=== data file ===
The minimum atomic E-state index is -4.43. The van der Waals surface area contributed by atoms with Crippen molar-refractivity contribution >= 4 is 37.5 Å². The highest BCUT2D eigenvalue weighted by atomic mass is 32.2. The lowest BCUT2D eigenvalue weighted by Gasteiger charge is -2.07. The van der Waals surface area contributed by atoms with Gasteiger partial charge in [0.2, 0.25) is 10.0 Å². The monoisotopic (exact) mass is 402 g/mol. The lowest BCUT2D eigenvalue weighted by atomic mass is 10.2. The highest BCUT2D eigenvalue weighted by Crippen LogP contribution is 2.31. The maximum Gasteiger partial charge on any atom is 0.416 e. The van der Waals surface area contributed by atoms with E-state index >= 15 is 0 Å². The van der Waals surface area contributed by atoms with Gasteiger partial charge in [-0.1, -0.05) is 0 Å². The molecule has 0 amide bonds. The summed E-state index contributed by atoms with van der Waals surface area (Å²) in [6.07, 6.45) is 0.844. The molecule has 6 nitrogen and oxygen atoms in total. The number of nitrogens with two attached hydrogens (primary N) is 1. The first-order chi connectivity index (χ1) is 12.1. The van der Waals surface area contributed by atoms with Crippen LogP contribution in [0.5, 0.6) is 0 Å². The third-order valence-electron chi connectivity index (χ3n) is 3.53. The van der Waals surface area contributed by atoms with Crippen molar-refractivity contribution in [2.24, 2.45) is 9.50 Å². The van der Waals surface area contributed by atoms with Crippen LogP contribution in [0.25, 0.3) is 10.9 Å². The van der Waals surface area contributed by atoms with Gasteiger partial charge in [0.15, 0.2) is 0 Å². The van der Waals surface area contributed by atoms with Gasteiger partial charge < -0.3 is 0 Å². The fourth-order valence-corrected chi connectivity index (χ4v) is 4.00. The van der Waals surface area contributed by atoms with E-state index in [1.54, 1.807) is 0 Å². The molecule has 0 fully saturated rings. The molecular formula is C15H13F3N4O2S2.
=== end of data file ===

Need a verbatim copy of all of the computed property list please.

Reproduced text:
The minimum atomic E-state index is -4.43. The van der Waals surface area contributed by atoms with Crippen molar-refractivity contribution >= 4 is 37.5 Å². The highest BCUT2D eigenvalue weighted by atomic mass is 32.2. The lowest BCUT2D eigenvalue weighted by Gasteiger charge is -2.07. The van der Waals surface area contributed by atoms with Gasteiger partial charge in [0.2, 0.25) is 10.0 Å². The monoisotopic (exact) mass is 402 g/mol. The lowest BCUT2D eigenvalue weighted by atomic mass is 10.2. The highest BCUT2D eigenvalue weighted by Crippen LogP contribution is 2.31. The maximum Gasteiger partial charge on any atom is 0.416 e. The van der Waals surface area contributed by atoms with E-state index >= 15 is 0 Å². The van der Waals surface area contributed by atoms with Gasteiger partial charge in [-0.1, -0.05) is 0 Å². The molecule has 0 amide bonds. The summed E-state index contributed by atoms with van der Waals surface area (Å²) in [6.07, 6.45) is 0.844. The molecule has 6 nitrogen and oxygen atoms in total. The number of nitrogens with two attached hydrogens (primary N) is 1. The first-order chi connectivity index (χ1) is 12.1. The van der Waals surface area contributed by atoms with Crippen LogP contribution in [0.5, 0.6) is 0 Å². The third-order valence-electron chi connectivity index (χ3n) is 3.53. The van der Waals surface area contributed by atoms with Crippen molar-refractivity contribution in [2.24, 2.45) is 9.50 Å². The van der Waals surface area contributed by atoms with Crippen LogP contribution in [0.25, 0.3) is 10.9 Å². The van der Waals surface area contributed by atoms with Gasteiger partial charge in [0.15, 0.2) is 0 Å². The van der Waals surface area contributed by atoms with Gasteiger partial charge < -0.3 is 0 Å². The fourth-order valence-corrected chi connectivity index (χ4v) is 4.00. The van der Waals surface area contributed by atoms with E-state index in [1.54, 1.807) is 0 Å². The molecule has 0 fully saturated rings. The molecular formula is C15H13F3N4O2S2.